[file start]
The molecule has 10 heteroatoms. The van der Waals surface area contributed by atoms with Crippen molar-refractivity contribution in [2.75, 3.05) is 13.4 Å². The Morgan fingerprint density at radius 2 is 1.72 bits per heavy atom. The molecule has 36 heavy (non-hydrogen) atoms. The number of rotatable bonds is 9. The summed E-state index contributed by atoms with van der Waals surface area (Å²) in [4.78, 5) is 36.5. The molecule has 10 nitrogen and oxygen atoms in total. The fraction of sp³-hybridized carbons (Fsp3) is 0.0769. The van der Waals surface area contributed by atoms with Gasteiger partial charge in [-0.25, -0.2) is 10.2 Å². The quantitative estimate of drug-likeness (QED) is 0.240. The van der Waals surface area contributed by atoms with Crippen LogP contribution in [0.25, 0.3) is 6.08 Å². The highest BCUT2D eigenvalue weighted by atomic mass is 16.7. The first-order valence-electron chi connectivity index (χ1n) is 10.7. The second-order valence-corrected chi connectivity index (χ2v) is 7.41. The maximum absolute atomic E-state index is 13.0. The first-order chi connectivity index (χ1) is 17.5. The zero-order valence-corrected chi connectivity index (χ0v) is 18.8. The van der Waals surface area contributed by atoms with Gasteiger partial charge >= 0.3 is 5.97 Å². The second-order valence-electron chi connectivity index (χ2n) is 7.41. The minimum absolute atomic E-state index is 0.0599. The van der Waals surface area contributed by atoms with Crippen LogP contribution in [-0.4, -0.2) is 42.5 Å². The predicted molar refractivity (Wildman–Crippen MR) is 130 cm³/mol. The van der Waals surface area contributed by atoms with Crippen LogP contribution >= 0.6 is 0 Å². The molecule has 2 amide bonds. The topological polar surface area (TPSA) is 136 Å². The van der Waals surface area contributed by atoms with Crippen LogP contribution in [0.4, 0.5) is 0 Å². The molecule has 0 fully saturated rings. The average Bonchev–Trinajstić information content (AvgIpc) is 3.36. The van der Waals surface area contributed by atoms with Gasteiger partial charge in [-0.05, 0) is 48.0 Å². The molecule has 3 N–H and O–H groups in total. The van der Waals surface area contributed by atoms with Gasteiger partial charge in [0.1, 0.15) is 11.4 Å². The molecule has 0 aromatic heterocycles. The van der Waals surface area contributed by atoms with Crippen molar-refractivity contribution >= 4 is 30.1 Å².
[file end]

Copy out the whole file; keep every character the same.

The molecule has 10 heteroatoms. The van der Waals surface area contributed by atoms with Crippen molar-refractivity contribution in [2.75, 3.05) is 13.4 Å². The Morgan fingerprint density at radius 2 is 1.72 bits per heavy atom. The molecule has 36 heavy (non-hydrogen) atoms. The number of rotatable bonds is 9. The summed E-state index contributed by atoms with van der Waals surface area (Å²) in [4.78, 5) is 36.5. The molecule has 10 nitrogen and oxygen atoms in total. The fraction of sp³-hybridized carbons (Fsp3) is 0.0769. The van der Waals surface area contributed by atoms with Gasteiger partial charge in [-0.25, -0.2) is 10.2 Å². The quantitative estimate of drug-likeness (QED) is 0.240. The van der Waals surface area contributed by atoms with Crippen LogP contribution in [0.25, 0.3) is 6.08 Å². The highest BCUT2D eigenvalue weighted by atomic mass is 16.7. The first-order valence-electron chi connectivity index (χ1n) is 10.7. The second-order valence-corrected chi connectivity index (χ2v) is 7.41. The maximum absolute atomic E-state index is 13.0. The first-order chi connectivity index (χ1) is 17.5. The zero-order valence-corrected chi connectivity index (χ0v) is 18.8. The van der Waals surface area contributed by atoms with Gasteiger partial charge >= 0.3 is 5.97 Å². The second-order valence-electron chi connectivity index (χ2n) is 7.41. The minimum absolute atomic E-state index is 0.0599. The van der Waals surface area contributed by atoms with Crippen LogP contribution in [-0.4, -0.2) is 42.5 Å². The predicted molar refractivity (Wildman–Crippen MR) is 130 cm³/mol. The van der Waals surface area contributed by atoms with Crippen LogP contribution >= 0.6 is 0 Å². The molecule has 2 amide bonds. The topological polar surface area (TPSA) is 136 Å². The van der Waals surface area contributed by atoms with Crippen LogP contribution in [0.4, 0.5) is 0 Å². The molecule has 0 fully saturated rings. The average Bonchev–Trinajstić information content (AvgIpc) is 3.36. The van der Waals surface area contributed by atoms with Gasteiger partial charge in [-0.05, 0) is 48.0 Å². The molecule has 3 N–H and O–H groups in total. The van der Waals surface area contributed by atoms with Gasteiger partial charge in [0.1, 0.15) is 11.4 Å². The molecule has 0 aromatic heterocycles. The van der Waals surface area contributed by atoms with Crippen molar-refractivity contribution >= 4 is 30.1 Å².